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Gregory Meek

Gregory Meek

Lance Corporal, Australian Army


Lance Corporal Gregory Stephen Meek

110 Signal Squadron, Australian Army
Service number: 218517
Rank on discharge: lance corporal

"One of the guys was sent back on compassionate leave, and I was sent to Saigon for three weeks, to the communications centre there. Right across the street from our compound was a Buddhist temple. It was the one where the monks used to burn themselves to protest the war. And this one night, this monk was sitting in the middle of the courtyard, and he’d dowsed himself, and my mate says to me, “Shit, there’s another one!” We were all looking out the window, and then Sarge came in and started yelling at us, “Get down! Get down! Get down! Don’t look at it! Don’t look at it!” He just wanted to make sure we didn’t witness it; you know, curiosity makes you want to look, but this fellow kept us from seeing that.

I was 19, from Earlwood in Sydney, where old people walked past my grandmother’s house and nodded “G’day, how you going?” and to just understand that this stuff was happening … it changed my life."

Greg Meek enlisted in the Army when he was 17. He said, “I’d probably seen the Vietnam War on television and in the newspaper, but it didn’t really sink in what it was all about. I had no idea until I got there.”

Greg turned 19 in March 1970 and in April he went to Vietnam with the 110 Signal Squadron based in Vung Tau. Greg remembers there were tears when he was leaving. “My cousin and my mother were crying, and I was thinking, ‘What are you crying for, what’s the big deal?’”

“The thing that hit me first was getting out of the plane in Singapore and the humidity. I’d never experienced that sort of thing. I'd never been anywhere. I went to Forster as a kid on holidays, that was it.”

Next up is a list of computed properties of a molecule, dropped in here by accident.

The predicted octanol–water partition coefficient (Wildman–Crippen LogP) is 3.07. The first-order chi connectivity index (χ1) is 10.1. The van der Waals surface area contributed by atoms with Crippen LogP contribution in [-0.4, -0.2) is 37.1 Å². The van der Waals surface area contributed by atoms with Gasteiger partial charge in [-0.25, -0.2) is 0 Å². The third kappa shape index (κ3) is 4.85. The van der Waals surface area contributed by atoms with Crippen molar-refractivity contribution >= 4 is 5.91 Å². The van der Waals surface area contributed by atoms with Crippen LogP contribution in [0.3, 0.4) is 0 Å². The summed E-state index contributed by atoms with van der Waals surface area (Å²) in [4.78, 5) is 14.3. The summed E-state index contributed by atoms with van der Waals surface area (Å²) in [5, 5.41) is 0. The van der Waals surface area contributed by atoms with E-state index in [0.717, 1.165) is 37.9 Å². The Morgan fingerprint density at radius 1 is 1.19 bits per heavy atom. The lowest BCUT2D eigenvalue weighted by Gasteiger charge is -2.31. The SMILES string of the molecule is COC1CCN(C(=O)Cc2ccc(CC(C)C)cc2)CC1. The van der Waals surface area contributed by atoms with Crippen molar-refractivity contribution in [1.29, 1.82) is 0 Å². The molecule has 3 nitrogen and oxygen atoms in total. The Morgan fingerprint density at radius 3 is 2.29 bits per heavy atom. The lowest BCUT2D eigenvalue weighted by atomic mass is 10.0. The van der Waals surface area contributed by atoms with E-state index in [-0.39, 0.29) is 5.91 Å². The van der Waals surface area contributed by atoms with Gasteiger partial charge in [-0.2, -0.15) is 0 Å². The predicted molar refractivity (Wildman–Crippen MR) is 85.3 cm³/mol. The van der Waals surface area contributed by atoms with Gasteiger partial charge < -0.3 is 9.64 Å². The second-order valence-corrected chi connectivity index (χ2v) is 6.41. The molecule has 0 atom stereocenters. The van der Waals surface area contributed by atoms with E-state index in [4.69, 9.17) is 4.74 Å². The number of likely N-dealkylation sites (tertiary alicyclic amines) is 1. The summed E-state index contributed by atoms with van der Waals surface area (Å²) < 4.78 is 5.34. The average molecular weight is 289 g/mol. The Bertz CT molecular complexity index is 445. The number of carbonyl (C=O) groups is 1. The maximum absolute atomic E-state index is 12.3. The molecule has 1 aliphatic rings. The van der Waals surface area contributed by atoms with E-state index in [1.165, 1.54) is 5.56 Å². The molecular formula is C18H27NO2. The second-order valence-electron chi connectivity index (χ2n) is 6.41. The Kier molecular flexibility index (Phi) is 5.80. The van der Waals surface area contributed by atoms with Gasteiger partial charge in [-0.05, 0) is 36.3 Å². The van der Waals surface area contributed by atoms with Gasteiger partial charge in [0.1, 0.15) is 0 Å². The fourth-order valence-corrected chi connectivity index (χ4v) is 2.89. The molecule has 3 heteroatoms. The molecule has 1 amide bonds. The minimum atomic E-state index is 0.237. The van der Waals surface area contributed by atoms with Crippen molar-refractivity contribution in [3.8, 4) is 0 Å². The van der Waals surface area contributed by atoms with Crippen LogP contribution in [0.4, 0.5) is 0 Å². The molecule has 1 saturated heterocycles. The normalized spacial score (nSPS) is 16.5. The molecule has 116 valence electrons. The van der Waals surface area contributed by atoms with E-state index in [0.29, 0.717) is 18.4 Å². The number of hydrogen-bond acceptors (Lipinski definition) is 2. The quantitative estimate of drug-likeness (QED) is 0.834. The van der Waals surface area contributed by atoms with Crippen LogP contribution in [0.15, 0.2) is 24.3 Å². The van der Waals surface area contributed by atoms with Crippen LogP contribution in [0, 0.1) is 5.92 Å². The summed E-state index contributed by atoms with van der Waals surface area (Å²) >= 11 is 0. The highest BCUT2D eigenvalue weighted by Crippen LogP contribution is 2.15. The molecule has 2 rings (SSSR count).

Greg arrived in Vietnam at eight o’clock at night. “I went across to the boozer. I didn't drink in those days; I was a milkshake boy. So, after a couple of beers and a packet of chips, I got back to the hut, and I spewed everywhere. I think it was more like ‘Shit, I’m here!’”

Greg said, “After about two months they put me in a small room with a teleprinter, working a rotating 12-hour shift from almost dark till light. There was information going all over the place, Saigon, Singapore … You'd receive and send a message every five or 10 minutes. There was no sitting back or going for a bit of a stroll.”

“If you had a confidential message, you’d have to get in the Land Rover and drive into Vung Tau to deliver it, whatever time it was. The Don R Driver would say ‘do you want to come for a drive as gunshot?’ So, I’d grab my SLR and jump in and away we’d go.”

“We were the major relay station between Nui Dat and Saigon, transporting all the messages back to Sydney, Melbourne, and different places in Australia. The main transmitter with all the big aerials was on VC Hill on the other side of Vung Tau.”

Greg remembers some funny things from his time as a teleprinter. “I remember boiling eggs during the night to have something to eat. First, you had to steal the eggs from the kitchen,” he said. “And we used to stuff these huge bags with teleprinter tape to make beds. We’d go into another room and have a sleep and hope nobody would come along.”

“Where we were, every night the Long Hai mountains were being sprayed with tracers and you’d have Vietnamese coming in through the swamp to get to the PX store. At the time you didn't worry about it, but now I'm thinking, well, that's pretty spooky.”